As for timing and frequency of ingested protein, a landmark study compared three different frequencies of whey protein feeding on recovery and muscle repair over a 12-hour period following training and an initial recovery drink(14):
- 2 x doses of 40g every six hours
- 4 x doses of 20 grams every three hours
- 8 x doses of 10 grams every 1.5 hours
Of these, it was the 20 grams every 4 hours that resulted in the greatest recovery. Of course, the 20-gram portions of protein consumed later in the day do not have to be in the form of a recovery drink – meals and snacks are fine too.
Finally, it’s worth adding that pre-sleep protein ingestion seems to significantly benefit muscle recovery and repair. One study suggests that 40 grams of casein protein before bed stimulates muscle protein synthesis overnight(15). And a recent study on subjects undergoing a 12-week training program showed that a low-fat pre-sleep drink containing 27.5 grams of protein and 15 grams of protein boosted muscle mass and strength gains compared to no pre-bedtime drink (16).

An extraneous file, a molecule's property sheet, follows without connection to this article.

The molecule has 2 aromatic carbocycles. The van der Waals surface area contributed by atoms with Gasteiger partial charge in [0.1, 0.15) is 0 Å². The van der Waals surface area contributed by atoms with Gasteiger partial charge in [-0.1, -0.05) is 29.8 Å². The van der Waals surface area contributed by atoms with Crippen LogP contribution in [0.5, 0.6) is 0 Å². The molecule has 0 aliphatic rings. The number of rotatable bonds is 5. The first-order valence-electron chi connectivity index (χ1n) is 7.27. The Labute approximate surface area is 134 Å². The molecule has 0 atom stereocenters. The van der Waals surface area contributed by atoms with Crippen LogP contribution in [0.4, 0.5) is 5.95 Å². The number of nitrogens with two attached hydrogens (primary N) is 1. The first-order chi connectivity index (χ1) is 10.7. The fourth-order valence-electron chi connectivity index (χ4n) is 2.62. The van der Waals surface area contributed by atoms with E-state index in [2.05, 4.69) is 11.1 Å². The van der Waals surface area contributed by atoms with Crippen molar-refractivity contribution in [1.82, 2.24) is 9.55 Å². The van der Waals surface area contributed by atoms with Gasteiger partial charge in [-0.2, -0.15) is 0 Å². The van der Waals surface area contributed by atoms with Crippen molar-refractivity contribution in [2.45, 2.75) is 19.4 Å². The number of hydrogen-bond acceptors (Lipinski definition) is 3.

Summary of key recommendations for athletes
- #During immobilization, ample energy and protein should be consumed. Extra leucine intake (in the form of whey protein) should also be considered in an attempt to overcome the resistance to muscle tissue synthesis brought about by inactivity.
- #During the rehabilitation period extra protein (particularly in association with the exercise) may increase muscle hypertrophy and speed the return to full activity.
- #For optimal recovery, ample protein and energy – ie sufficient carbohydrate – is necessary. In particular, the timing of protein intake may help muscle protein synthesis.
- #While ample omega-3 intake is desirable for limiting excessive inflammation, athletes should resist the temptation to artificially to decrease inflammation by using anti-inflammatory medication (which could be counterproductive to the healing process) unless that inflammation has been clearly diagnosed as excessive or chronic.
In part two, we’ll explore the micronutrients. Can they help speed injury healing, and if so, which nutrients are most effective?